Monday, April 14th, 2014

In an editorial published in the May, 2014 issue of the journal, Tobacco Control, PHAI’s Executive Director, Mark Gottlieb, calls the FDA’s approach to implementation of the Family Smoking Prevention and Tobacco Control Act, “Overcautious,” and urges the agency and the White House to take a much more aggressive approach to saving lives.

The summary of the editorial, entitled “Overcautious FDA has Lost its Way,” states:

Five years after the passage of the Family Smoking Prevention and Tobacco Control Act, little progress has been made in the effort to regulate the US tobacco industry and advance the public health goals of tobacco control. Legal challenges by the tobacco industry, and evidence of political interference from the White House have resulted in the US Food and Drug Administration’s (FDA) overcautious approach toward advancing a meaningful regulatory agenda. While the White House bears final responsibility, it is incumbent upon the FDA and its Center for Tobacco Products to become more aggressive and seize the extraordinary opportunity to save lives that the Family Smoking Prevention and Tobacco Control Act has created.

Despite the capabilities of the FDA’s Center for Tobacco Products and its director, Mitchell Zeller, who directed the FDA’s tobacco efforts in the 1990s under commissioner David Kessler, progress in meaningfully regulating tobacco products is moving at a glacial pace. Predictably, the tobacco industry is utilizing its full legal arsenal to challenge and delay FDA’s efforts.   It is  becoming apparent that the White House is also responsible for the FDA’s inaction through delays caused by its Office of Management and Budget.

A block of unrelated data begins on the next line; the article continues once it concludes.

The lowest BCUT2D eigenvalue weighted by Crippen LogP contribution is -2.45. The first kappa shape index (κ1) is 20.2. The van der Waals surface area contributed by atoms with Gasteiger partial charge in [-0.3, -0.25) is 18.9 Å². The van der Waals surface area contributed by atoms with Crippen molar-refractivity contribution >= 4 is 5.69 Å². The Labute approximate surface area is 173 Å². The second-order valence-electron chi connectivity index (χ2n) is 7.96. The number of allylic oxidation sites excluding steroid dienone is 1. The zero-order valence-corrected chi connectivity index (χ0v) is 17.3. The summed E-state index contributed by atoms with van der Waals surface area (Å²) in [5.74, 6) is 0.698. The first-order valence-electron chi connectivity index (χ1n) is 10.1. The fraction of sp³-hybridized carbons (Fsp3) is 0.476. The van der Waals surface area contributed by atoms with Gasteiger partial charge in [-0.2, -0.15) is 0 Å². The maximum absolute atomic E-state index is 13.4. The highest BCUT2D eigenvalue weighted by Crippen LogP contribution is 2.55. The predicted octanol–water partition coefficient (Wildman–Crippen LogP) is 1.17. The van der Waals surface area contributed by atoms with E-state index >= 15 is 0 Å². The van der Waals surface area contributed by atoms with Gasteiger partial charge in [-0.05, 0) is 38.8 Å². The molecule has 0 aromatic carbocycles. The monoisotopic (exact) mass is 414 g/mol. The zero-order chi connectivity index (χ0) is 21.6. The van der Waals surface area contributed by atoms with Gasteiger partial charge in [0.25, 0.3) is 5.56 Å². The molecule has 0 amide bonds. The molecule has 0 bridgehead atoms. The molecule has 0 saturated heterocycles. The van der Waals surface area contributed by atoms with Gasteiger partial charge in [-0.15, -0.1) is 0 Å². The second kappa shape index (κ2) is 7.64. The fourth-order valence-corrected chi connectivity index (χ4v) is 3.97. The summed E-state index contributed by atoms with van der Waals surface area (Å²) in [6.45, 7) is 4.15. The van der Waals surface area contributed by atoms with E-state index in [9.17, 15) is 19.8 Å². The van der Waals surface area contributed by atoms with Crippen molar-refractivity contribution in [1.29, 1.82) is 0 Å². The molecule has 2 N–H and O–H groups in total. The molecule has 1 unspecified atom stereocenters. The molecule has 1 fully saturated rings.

Gottlieb believes that the agency should be: (1) eliminating menthol; (2) regulating nicotine levels to reduce dramatically abuse liability and toxic exposure; (3) implementing arresting and effective graphic warnings; (4) facilitating an increase of the national minimum tobacco sales age to 21; and (5) responsibly controlling new tobacco products’ entry into the market. This is simply not happening.

Gottlieb suggests that because litigation by the tobacco industry to challenge regulatory action is inevitable, the best strategy is for the FDA to use the best available evidence now and rollout the regulatory agenda as fast as the law will allow.  Delay only serves to benefit the industry and, consequently, increase the morbidity and mortality that the industry’s products cause in the United States.

Another suggestion by Gottlieb is for FDA to consider how Sharon Eubanks, lead attorney for the U.S. Department of Justice, handled similar legal and political challenges when litigating the racketeering case, U.S. v. Philip Morris.

The editorial concludes by noting that, “[t]here exists no better public health opportunity of any kind than this one, now in the hands of the FDA. They should run with it, not from it.”

 



PHAI urges FDA to prohibit the sale and distribution of menthol cigarettes

Friday, November 22nd, 2013

On July 24, 2013, the U.S. Food and Drug Administration issued an advance notice of proposed rulemaking (ANPRM) seeking comments from the public and other stakeholders on the potential regulation of menthol in cigarettes.   Gottlieb and Daynard from PHAI submitted comments today on Docket No. FDA-2013-N-0521 calling on the Secretary of Health and Human Services to promulgate regulations to pursuant to her authority under sec. 906 of the Family Smoking Prevention and Tobacco Control Act to  prohibit cigarette manufacturers from selling or distributing cigarettes that are:

a) Branded as a menthol product;
b) Marketed as a successor to a previously marketed menthol product; or
c) Otherwise likely to be perceived as a menthol product or menthol product successor in the marketplace.